Condition-specific education in PR has traditionally been delivered in a didactic format and has not demonstrated additional benefit in terms of physical or exercise capacity.2,12–14 Consequently, exercise, not education, has become the cornerstone of PR. However, the benefits of the traditional format for PR, especially on physical capacity and exercise behavior, wane over time.15,16 This has led to an emphasis on behavioral strategies in PR as a potential means of maintaining the acute gains,3,16 but this is little tested.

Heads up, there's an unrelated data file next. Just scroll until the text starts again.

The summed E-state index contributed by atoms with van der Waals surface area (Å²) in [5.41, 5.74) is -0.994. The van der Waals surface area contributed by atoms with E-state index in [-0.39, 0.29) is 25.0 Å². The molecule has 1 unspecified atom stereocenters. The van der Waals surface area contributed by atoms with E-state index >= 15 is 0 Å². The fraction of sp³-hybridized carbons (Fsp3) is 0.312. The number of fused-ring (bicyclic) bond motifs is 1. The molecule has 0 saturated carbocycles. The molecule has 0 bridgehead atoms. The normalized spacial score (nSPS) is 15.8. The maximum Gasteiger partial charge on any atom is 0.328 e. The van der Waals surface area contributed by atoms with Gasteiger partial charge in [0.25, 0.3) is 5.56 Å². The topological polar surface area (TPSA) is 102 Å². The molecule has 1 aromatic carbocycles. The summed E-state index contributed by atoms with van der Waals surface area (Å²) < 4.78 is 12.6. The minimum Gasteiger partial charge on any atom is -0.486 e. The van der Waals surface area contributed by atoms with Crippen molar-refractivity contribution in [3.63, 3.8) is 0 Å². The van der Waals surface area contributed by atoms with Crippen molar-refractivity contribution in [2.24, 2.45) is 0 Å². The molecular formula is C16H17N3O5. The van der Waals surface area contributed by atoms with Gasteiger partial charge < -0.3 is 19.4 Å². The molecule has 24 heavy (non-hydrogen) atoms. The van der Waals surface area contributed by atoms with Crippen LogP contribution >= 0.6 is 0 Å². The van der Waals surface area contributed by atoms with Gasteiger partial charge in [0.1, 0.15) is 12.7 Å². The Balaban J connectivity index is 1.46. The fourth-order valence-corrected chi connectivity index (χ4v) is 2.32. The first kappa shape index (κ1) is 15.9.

Indeed, self-management interventions, underpinned by health psychology principles, have been seen as an alternative to the conventional PR approach. Such programs are seen particularly as strategies for improving health behaviors, such as regular exercise, and integrating them into daily life. Chronic disease self-management is defined as a process that facilitates an individual’s confidence and capability to engage in health-promoting behaviors in order to deal with the impact of their condition on all aspects of their health – namely, a sense of self, physical, emotional, social, and medical domains so as to maximize function and quality of life.17,18 Self-management education or training is recognized as needing to be interactive, to facilitate not only the acquisition of health behavior knowledge but its implementation, by fostering the self-management skills of collaborative goal-setting with associated action plans, problem solving, and decision-making.13 However, with the exception of increased uptake of a symptom-based action plan to manage COPD exacerbations (ie, self-management of symptoms),19 and some decrease in hospitalization rates,20 the evidence for the efficacy of holistic COPD-specific self-management approaches, while popular and continuing to increase in practice, has been limited.20–25